That DCM marker means very little except for the people who are researching what genes contribute cardio issues. They aren't at this stage of the game predictive of anything either for the dog who has a positive marker or their offspring nor for dog who are negative.

Doing yearly Holters (24 hour ECG's) and cardio ultra sound with a vet cardiologist yearly starting at around two years elp you and your vet keep track of changes over the live of the dog

dobebug.
 

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Discussion Starter · #9 ·
At that age they'll start plateauing at times. 27.5 at the withers seems VERY tall for a young age. If he's a very active puppy you might want to consider a lunchtime meal. He might just be slow to fill out, many males are, and he looks rather immature.
Yep, they get fed three times per day as regular practice. With that I hope to reduce the possibility of bloat by spreading out their food to three meals. Besides, I just think more meals/less food each is better for them anyway.
Immature = yes. The bulk of my home vocabulary is as follows..stop that, put that down, don't eat that, come back here, are you crazy ! stop biting Savannah.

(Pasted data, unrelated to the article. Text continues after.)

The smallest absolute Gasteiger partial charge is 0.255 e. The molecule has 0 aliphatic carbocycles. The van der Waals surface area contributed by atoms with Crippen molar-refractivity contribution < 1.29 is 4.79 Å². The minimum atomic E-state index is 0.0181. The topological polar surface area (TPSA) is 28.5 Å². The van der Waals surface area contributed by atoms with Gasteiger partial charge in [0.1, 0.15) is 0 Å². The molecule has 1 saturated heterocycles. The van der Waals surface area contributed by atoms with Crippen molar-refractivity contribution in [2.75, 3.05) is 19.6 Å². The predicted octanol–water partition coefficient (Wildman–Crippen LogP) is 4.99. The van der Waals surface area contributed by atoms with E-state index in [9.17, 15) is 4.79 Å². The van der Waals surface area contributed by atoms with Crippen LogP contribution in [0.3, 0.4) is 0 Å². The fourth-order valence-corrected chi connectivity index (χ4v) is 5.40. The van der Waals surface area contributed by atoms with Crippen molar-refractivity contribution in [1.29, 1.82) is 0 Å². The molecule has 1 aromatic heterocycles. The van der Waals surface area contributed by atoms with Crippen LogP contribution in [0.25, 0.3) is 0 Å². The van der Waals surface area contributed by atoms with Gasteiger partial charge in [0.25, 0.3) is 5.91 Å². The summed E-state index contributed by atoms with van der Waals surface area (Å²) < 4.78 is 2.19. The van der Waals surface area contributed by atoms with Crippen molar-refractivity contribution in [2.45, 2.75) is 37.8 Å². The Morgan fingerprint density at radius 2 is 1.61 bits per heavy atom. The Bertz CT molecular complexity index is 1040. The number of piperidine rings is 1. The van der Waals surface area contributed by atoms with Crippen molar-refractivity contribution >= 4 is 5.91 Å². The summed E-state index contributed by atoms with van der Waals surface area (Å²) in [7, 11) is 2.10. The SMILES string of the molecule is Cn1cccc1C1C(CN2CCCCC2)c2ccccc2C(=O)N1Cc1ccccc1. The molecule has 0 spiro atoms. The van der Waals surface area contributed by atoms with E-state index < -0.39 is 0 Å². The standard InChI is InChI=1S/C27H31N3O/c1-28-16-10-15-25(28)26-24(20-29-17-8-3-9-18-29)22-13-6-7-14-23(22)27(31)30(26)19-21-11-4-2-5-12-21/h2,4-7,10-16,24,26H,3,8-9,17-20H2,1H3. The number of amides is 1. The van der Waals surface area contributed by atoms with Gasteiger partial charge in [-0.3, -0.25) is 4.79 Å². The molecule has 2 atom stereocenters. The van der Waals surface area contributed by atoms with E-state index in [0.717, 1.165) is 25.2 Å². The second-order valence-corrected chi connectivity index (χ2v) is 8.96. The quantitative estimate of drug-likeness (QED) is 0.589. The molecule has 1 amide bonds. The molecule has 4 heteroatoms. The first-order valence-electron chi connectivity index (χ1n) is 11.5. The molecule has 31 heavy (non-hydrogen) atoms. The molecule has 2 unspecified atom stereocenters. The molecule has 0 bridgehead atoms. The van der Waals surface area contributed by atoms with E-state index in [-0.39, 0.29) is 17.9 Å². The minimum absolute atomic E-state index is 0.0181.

Savannah will be getting an echocardiogram 7/1.
Thanks for all the input.
 

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You boy looks very lanky to me. Right now he may be in a holding pattern weight wise. I bet, that with proper nutrition and exercise, he will be packing on a significant amount of muscle weight over the next year or so.

John L
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Immature = yes. The bulk of my home vocabulary is as follows..stop that, put that down, don't eat that, come back here, are you crazy ! stop biting Savannah.
Sounds like he's right on schedule! LOL


Sometimes dogs eat a little less and slow down a bit during the heat of the summer too.